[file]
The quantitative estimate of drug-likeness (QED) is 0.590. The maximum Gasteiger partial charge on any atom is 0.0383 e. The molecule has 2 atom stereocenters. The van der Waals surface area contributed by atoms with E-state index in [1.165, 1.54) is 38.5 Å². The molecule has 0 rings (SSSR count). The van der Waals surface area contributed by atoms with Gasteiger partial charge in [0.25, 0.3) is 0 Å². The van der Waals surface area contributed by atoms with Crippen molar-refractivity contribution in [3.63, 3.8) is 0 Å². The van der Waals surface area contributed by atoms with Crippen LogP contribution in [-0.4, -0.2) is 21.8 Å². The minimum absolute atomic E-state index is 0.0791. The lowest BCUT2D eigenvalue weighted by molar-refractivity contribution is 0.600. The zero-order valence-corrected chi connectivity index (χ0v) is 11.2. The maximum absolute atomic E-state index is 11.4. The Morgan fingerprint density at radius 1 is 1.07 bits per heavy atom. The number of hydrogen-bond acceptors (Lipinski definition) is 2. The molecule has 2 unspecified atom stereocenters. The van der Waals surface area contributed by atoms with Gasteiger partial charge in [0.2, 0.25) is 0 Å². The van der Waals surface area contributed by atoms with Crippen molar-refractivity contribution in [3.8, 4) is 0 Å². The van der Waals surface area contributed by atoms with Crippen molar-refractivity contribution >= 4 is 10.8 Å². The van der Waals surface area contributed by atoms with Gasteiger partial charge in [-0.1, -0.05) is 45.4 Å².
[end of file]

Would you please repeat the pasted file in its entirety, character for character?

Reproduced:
The quantitative estimate of drug-likeness (QED) is 0.590. The maximum Gasteiger partial charge on any atom is 0.0383 e. The molecule has 2 atom stereocenters. The van der Waals surface area contributed by atoms with E-state index in [1.165, 1.54) is 38.5 Å². The molecule has 0 rings (SSSR count). The van der Waals surface area contributed by atoms with Gasteiger partial charge in [0.25, 0.3) is 0 Å². The van der Waals surface area contributed by atoms with Crippen molar-refractivity contribution in [3.63, 3.8) is 0 Å². The van der Waals surface area contributed by atoms with Crippen LogP contribution in [-0.4, -0.2) is 21.8 Å². The minimum absolute atomic E-state index is 0.0791. The lowest BCUT2D eigenvalue weighted by molar-refractivity contribution is 0.600. The zero-order valence-corrected chi connectivity index (χ0v) is 11.2. The maximum absolute atomic E-state index is 11.4. The Morgan fingerprint density at radius 1 is 1.07 bits per heavy atom. The number of hydrogen-bond acceptors (Lipinski definition) is 2. The molecule has 2 unspecified atom stereocenters. The van der Waals surface area contributed by atoms with Gasteiger partial charge in [0.2, 0.25) is 0 Å². The van der Waals surface area contributed by atoms with Crippen molar-refractivity contribution in [3.8, 4) is 0 Å². The van der Waals surface area contributed by atoms with Crippen molar-refractivity contribution >= 4 is 10.8 Å². The van der Waals surface area contributed by atoms with Gasteiger partial charge in [-0.1, -0.05) is 45.4 Å².